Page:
Ute av verden

Ute av verden
Ute av verden.jpg
Cover of the Norwegian first edition
AuthorKarl Ove Knausgård
Cover artistYngve Knausgård (design), Jock Sturges (photo)
LanguageNorwegian Bokmål
PublisherTiden Norsk Forlag
Publication date
Pages699 pages
839.82374 839.82 839.82s 839.823[S]

Ute av verden (direct translation: Out of the World) is the 1998 debut novel by Norwegian writer Karl Ove Knausgård. Knausgård was awarded the Norwegian Critics Prize for Literature for the book. This was the first time in the award's history that a first-time author had won.

In his interview for The Paris Review's My First Time, Knausgard described the book's writing process as not being "related to me, in any normal sense. I'm writing things that I never could think of. It's like there's something else coming out there. And I think that's the definition of writing. It was a very good time for me."[1]


The book is divided into three parts. In the first part, the 26-year-old Henrik Vankel, the story's narrator, is a substitute teacher at an elementary school in Northern Norway. He falls in love with his 13-year-old pupil Miriam, and after a sexual experience with the girl, he is forced to flee the village. He decides to return to the city where he lived for several years during his early youth: Kristiansand in Southern Norway.

In the second part, as Henrik is on his way to Kristiansand, he recedes to the background of the narrative. Instead this part focuses on his parents: how they met, how their relationship developed, how they had children and established a home. Ingrid is a young girl from a small village in Western Norway, visiting a friend in Kristiansand. Here she meets the local boy Harald, and decides to seduce him. The spend a night together, but later Harald shies away. Only when she disowns him completely is his interest piqued, and he decides to win her back. They eventually move in together and have a child, but struggle with acceptance from Harald's domineering father, and with Harald's own anger issues. As this story ends, they move to Southern Norway with their newborn second son, who is Henrik.

The third part, which is about the same length as the other two combined, Henrik is in Kristiansand. The environment brings back memories, and he starts reflecting on his earlier days. His time in upper secondary school was troubled, with difficulties fitting in socially and disastrous attempts to woo girls. In addition to this, his parents' marriage was falling apart, as his father slipped further into alcoholism and neglect. Back in the present day, Henrik finds out that Miriam is coming to Kristiansand with her family. As the novel ends, Henrik travels to the airport, just to get a glimpse of her. Miriam, however, spots him, runs towards him and embraces him.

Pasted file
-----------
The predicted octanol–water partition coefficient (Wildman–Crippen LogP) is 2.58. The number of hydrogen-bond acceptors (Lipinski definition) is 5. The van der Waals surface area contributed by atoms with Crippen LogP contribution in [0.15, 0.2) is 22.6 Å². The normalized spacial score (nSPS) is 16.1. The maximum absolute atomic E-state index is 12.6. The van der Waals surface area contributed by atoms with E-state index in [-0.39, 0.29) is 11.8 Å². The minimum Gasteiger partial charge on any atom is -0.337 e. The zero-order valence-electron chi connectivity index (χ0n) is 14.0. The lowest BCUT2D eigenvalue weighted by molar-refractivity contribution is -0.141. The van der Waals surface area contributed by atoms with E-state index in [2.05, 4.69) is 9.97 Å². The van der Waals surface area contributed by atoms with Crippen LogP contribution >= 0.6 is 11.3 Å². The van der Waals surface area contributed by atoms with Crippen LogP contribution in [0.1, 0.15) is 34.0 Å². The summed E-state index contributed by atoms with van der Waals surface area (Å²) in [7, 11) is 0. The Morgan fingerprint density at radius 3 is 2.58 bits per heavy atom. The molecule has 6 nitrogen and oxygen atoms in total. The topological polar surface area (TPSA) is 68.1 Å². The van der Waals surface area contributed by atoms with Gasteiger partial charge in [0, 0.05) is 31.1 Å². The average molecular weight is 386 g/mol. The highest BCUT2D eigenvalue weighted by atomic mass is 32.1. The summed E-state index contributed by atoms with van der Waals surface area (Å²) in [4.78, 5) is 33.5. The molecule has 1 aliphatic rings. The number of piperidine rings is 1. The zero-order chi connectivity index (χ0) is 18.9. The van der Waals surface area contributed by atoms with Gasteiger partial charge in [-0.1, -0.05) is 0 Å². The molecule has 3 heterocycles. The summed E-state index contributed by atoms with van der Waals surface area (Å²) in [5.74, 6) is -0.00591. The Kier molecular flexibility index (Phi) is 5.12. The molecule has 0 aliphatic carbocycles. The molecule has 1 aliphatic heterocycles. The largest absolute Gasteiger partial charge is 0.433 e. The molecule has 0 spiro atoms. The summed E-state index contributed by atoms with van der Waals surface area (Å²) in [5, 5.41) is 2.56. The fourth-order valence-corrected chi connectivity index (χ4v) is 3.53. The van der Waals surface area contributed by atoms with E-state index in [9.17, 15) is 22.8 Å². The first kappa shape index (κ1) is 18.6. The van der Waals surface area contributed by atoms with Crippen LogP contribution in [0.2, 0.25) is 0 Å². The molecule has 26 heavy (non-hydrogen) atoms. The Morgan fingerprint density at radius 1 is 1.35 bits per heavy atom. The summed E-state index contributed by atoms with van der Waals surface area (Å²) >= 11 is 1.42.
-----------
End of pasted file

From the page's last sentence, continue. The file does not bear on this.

The third part also contains a story within a story – a long science fiction-like dream sequence, told in the second person. Here Henrik wakes up to a Kristiansand he vaguely recognises, but is still completely different. Here he is married, and his wife assumes he has amnesia, but he suspects he has landed in a parallel reality. There are no gas or diesel engines, only steam. Historical figures are not always who he remembers them to be: Immanuel Kant is a physician and memoir writer, and Dante is a revolutionary. Henrik gets a job working on a gigantic pillar-like structure in the middle of the ocean, the purpose of which is never made clear. Through research, he finds out that the world he is in parted ways with the one he knows around the time of the burning of the Library of Alexandria, an event that never took place here. At the end of the dream, without finding many real answers, Henrik simply lies down to die.


Øystein Rottem declared that Knausgård had produced "the greatest literary achievement of the fall" in 1998. Some of the literary comparisons Rottem made were with Agnar Mykle, Knut Hamsun, and Vladimir Nabokov.[2] The Danish translation of the novel was reviewed for Politiken by Søren Vinterberg, who commended its "superb narrative technique and great psychological ambition".[3]

Knausgård was awarded the Norwegian Critics Prize for Literature for 1998 for the book. This was the first time in the award's history that a first-time author had won.[4] In 2006, Norwegian newspaper Dagbladet ranked Ute av verden as number eleven of the twenty-five best novels from the last twenty-five years. Inger Merete Hobbelstad here called it a "cornucopia of a novel", where one was "struck by the long, almost epic similes".[5]


  1. ^ Karl Ove Knausgaard’s First Time.
  2. ^ Rottem, Øystein (25 November 1998). "Høstens sensasjon". Dagbladet (in Norwegian). Retrieved 19 March 2013.
  3. ^ Vinterberg, Søren (12 November 2005). "Ude af verden - Personlighedsspaltning som dekonstruktion". Politiken (in Danish). Retrieved 20 March 2013. ...suveræn fortælleteknik og store psykologiske ambitioner.
  4. ^ "Tidligere vinnere av Kritikerprisen". Norwegian Broadcasting Corporation (in Norwegian). 5 March 2002. Retrieved 18 March 2013.
  5. ^ Hobbelstad, Inger Merete (23 July 2006). "Karl Ove Knausgård er nummer 11". Dagbladet (in Norwegian). Retrieved 20 March 2013. I dette overflødighetshornet av en roman, nesten barokk i sin detaljrikdom, blir man særlig slått av de lange, nesten episke similene...

External links[edit]

  • Ute av verden online version (access for Norwegian IP-addresses only).